Plaintiff contends that the ALJ failed to fully and fairly develop the record because he did not order an objective consultative exam of Plaintiff, and disregarded the findings of Dr. Cazares, Plaintiff's chiropractor, and the December 2004 findings of Dr. Platt, Plaintiff's treating orthopedic surgeon. Defendant argues that the ALJ's denial of Plaintiff's DIB claim was grounded on substantial evidence, consisting of the December 2003 findings of Dr. Platt and the testimony of a medical expert, Dr. Lyons. As such, Defendant contends that the ALJ's duty to conduct further inquiry was not triggered.

Plaintiff was found disabled between September 14, 2001 and May 1, 2003. (AR 408). During this period, Plaintiff underwent diskectomy/nucleoplasty surgery on August 26, 2002, and a spinal fusion on April 3, 2003. Plaintiff's prognosis following his spinal fusion was good, particularly after the removal of his PCA tube. Following Plaintiff's initial post-operative prognosis, he was examined by chiropractor Dr. Marco Cazares on September 24, 2003, and by treating orthopedic surgeon, Dr. Arthur Platt, in December 2003. (AR 411). Although Dr. Cazares found that Plaintiff was disabled, Dr. Platt's December 2003 examination of Plaintiff found him "permanent and stationary" and able to perform light work, consisting of standing or walking and minimum demands for physical effort. (AR 321).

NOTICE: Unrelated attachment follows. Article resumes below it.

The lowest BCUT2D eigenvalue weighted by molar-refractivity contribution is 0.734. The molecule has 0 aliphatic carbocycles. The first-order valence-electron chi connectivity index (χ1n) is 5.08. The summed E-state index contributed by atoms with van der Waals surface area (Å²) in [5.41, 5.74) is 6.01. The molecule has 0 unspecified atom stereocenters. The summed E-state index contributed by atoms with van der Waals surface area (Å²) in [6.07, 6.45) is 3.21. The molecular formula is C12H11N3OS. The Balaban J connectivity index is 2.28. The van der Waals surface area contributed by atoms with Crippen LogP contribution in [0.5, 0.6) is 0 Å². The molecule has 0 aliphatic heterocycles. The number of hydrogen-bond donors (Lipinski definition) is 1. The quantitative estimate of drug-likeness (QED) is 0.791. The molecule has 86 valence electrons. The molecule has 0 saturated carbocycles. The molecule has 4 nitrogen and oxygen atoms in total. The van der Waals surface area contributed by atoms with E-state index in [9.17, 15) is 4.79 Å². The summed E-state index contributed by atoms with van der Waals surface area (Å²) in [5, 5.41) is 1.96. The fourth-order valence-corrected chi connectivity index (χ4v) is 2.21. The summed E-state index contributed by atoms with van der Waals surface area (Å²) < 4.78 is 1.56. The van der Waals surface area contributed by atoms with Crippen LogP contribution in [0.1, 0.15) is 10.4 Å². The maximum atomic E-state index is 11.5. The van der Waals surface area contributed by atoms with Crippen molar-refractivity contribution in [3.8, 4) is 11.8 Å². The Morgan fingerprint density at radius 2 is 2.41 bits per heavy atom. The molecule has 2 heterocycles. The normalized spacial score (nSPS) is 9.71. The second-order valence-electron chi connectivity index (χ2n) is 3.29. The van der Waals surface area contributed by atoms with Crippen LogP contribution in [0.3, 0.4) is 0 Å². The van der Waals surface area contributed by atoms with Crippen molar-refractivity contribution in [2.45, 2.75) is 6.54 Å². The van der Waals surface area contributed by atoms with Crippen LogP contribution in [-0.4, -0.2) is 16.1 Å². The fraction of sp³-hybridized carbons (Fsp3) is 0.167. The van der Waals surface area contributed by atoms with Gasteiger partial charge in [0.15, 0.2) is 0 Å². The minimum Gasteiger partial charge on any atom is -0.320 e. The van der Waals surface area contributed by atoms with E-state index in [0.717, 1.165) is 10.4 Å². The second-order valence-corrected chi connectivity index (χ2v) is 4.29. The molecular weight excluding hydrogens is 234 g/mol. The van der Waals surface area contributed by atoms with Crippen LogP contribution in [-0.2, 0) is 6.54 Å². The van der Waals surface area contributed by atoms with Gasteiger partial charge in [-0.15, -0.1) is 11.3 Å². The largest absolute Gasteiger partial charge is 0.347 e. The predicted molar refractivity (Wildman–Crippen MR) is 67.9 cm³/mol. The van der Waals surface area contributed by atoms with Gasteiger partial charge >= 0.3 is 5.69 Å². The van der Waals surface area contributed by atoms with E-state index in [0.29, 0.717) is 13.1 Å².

Since no treating or examining medical records exist post Plaintiff's December 2003 examination by Dr. Platt, both ALJs relied on the testimony of non-examining and non-treating physician, Dr. James Lyons, to support the denial of Plaintiff's DIB claim. Dr. Lyons testified that Plaintiff's disability ended on May 1, 2003 when his PCA tube was removed, which is supported by Dr. Platt's subsequent finding that Plaintiff was not disabled. As such, Dr. Lyons' testimony amounts to substantial evidence since the findings of non-treating and ...